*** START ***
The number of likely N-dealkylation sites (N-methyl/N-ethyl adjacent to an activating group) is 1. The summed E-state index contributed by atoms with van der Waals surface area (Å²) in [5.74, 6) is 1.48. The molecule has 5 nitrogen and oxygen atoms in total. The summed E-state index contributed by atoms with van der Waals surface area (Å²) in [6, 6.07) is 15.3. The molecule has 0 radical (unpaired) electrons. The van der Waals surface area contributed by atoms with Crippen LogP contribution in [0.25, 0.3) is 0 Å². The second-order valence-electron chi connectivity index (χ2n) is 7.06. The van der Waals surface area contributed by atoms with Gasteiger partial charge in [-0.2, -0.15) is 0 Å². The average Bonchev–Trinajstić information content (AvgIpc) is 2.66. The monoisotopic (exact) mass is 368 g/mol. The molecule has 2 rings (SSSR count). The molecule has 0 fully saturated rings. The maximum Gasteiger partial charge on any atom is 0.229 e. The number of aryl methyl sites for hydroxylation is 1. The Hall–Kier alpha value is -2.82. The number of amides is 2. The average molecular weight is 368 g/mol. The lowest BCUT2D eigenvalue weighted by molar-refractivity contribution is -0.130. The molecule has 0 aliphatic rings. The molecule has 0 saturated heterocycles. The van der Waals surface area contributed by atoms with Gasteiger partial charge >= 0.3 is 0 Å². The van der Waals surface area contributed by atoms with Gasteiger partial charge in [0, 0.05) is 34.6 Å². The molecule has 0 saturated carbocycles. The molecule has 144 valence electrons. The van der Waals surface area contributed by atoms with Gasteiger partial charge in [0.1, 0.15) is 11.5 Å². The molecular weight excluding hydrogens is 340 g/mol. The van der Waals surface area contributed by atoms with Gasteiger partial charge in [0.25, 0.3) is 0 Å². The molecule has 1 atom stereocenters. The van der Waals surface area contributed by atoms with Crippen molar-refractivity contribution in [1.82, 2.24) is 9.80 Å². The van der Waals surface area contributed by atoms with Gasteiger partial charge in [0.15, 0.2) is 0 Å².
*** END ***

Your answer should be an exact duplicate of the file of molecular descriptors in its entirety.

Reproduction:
The number of likely N-dealkylation sites (N-methyl/N-ethyl adjacent to an activating group) is 1. The summed E-state index contributed by atoms with van der Waals surface area (Å²) in [5.74, 6) is 1.48. The molecule has 5 nitrogen and oxygen atoms in total. The summed E-state index contributed by atoms with van der Waals surface area (Å²) in [6, 6.07) is 15.3. The molecule has 0 radical (unpaired) electrons. The van der Waals surface area contributed by atoms with Crippen LogP contribution in [0.25, 0.3) is 0 Å². The second-order valence-electron chi connectivity index (χ2n) is 7.06. The van der Waals surface area contributed by atoms with Gasteiger partial charge in [-0.2, -0.15) is 0 Å². The average Bonchev–Trinajstić information content (AvgIpc) is 2.66. The monoisotopic (exact) mass is 368 g/mol. The molecule has 2 rings (SSSR count). The molecule has 0 fully saturated rings. The maximum Gasteiger partial charge on any atom is 0.229 e. The number of aryl methyl sites for hydroxylation is 1. The Hall–Kier alpha value is -2.82. The number of amides is 2. The average molecular weight is 368 g/mol. The lowest BCUT2D eigenvalue weighted by molar-refractivity contribution is -0.130. The molecule has 0 aliphatic rings. The molecule has 0 saturated heterocycles. The van der Waals surface area contributed by atoms with Gasteiger partial charge >= 0.3 is 0 Å². The van der Waals surface area contributed by atoms with Gasteiger partial charge in [0, 0.05) is 34.6 Å². The molecule has 0 saturated carbocycles. The molecule has 144 valence electrons. The van der Waals surface area contributed by atoms with Gasteiger partial charge in [0.1, 0.15) is 11.5 Å². The molecular weight excluding hydrogens is 340 g/mol. The van der Waals surface area contributed by atoms with Gasteiger partial charge in [0.25, 0.3) is 0 Å². The molecule has 1 atom stereocenters. The van der Waals surface area contributed by atoms with Crippen molar-refractivity contribution in [1.82, 2.24) is 9.80 Å². The van der Waals surface area contributed by atoms with Gasteiger partial charge in [0.15, 0.2) is 0 Å².